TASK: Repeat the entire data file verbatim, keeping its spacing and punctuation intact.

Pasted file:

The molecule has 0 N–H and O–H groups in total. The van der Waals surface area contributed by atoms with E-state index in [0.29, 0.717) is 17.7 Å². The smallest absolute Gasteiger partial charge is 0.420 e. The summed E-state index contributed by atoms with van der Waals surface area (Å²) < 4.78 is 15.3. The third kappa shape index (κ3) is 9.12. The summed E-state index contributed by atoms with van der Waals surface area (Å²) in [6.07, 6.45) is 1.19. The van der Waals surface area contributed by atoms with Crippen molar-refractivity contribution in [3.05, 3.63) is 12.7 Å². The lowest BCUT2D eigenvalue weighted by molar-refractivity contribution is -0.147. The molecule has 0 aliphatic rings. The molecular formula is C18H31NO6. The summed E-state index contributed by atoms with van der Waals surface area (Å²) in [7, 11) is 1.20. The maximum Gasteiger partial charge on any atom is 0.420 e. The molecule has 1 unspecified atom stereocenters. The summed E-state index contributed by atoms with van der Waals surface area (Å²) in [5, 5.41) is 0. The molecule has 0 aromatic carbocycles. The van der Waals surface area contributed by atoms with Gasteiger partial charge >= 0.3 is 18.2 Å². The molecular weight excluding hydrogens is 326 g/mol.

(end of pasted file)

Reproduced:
The molecule has 0 N–H and O–H groups in total. The van der Waals surface area contributed by atoms with E-state index in [0.29, 0.717) is 17.7 Å². The smallest absolute Gasteiger partial charge is 0.420 e. The summed E-state index contributed by atoms with van der Waals surface area (Å²) < 4.78 is 15.3. The third kappa shape index (κ3) is 9.12. The summed E-state index contributed by atoms with van der Waals surface area (Å²) in [6.07, 6.45) is 1.19. The van der Waals surface area contributed by atoms with Crippen molar-refractivity contribution in [3.05, 3.63) is 12.7 Å². The lowest BCUT2D eigenvalue weighted by molar-refractivity contribution is -0.147. The molecule has 0 aliphatic rings. The molecular formula is C18H31NO6. The summed E-state index contributed by atoms with van der Waals surface area (Å²) in [7, 11) is 1.20. The maximum Gasteiger partial charge on any atom is 0.420 e. The molecule has 1 unspecified atom stereocenters. The summed E-state index contributed by atoms with van der Waals surface area (Å²) in [5, 5.41) is 0. The molecule has 0 aromatic carbocycles. The van der Waals surface area contributed by atoms with Gasteiger partial charge >= 0.3 is 18.2 Å². The molecular weight excluding hydrogens is 326 g/mol.